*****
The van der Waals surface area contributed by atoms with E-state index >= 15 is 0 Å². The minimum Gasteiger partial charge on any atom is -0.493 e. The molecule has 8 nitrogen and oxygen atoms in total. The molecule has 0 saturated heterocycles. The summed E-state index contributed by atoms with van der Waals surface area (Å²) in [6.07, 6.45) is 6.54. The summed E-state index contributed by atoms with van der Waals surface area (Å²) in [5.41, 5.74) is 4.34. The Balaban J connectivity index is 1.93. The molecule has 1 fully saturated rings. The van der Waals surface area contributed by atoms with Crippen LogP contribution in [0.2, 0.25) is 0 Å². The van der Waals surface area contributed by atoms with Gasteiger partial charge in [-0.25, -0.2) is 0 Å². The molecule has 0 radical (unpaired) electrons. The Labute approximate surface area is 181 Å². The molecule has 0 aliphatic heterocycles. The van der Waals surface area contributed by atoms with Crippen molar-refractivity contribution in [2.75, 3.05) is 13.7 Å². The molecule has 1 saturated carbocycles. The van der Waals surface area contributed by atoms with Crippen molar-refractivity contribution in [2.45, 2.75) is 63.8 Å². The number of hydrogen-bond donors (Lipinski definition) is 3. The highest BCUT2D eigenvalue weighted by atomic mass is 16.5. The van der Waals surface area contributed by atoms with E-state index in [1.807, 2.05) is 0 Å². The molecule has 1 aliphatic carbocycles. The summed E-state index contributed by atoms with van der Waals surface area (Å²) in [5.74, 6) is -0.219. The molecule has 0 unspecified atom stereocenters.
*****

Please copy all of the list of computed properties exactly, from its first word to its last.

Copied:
The van der Waals surface area contributed by atoms with E-state index >= 15 is 0 Å². The minimum Gasteiger partial charge on any atom is -0.493 e. The molecule has 8 nitrogen and oxygen atoms in total. The molecule has 0 saturated heterocycles. The summed E-state index contributed by atoms with van der Waals surface area (Å²) in [6.07, 6.45) is 6.54. The summed E-state index contributed by atoms with van der Waals surface area (Å²) in [5.41, 5.74) is 4.34. The Balaban J connectivity index is 1.93. The molecule has 1 fully saturated rings. The van der Waals surface area contributed by atoms with Crippen LogP contribution in [0.2, 0.25) is 0 Å². The van der Waals surface area contributed by atoms with Gasteiger partial charge in [-0.25, -0.2) is 0 Å². The molecule has 0 radical (unpaired) electrons. The Labute approximate surface area is 181 Å². The molecule has 0 aliphatic heterocycles. The van der Waals surface area contributed by atoms with Crippen molar-refractivity contribution in [2.75, 3.05) is 13.7 Å². The molecule has 1 saturated carbocycles. The van der Waals surface area contributed by atoms with Crippen molar-refractivity contribution in [2.45, 2.75) is 63.8 Å². The number of hydrogen-bond donors (Lipinski definition) is 3. The highest BCUT2D eigenvalue weighted by atomic mass is 16.5. The van der Waals surface area contributed by atoms with E-state index in [1.807, 2.05) is 0 Å². The molecule has 1 aliphatic carbocycles. The summed E-state index contributed by atoms with van der Waals surface area (Å²) in [5.74, 6) is -0.219. The molecule has 0 unspecified atom stereocenters.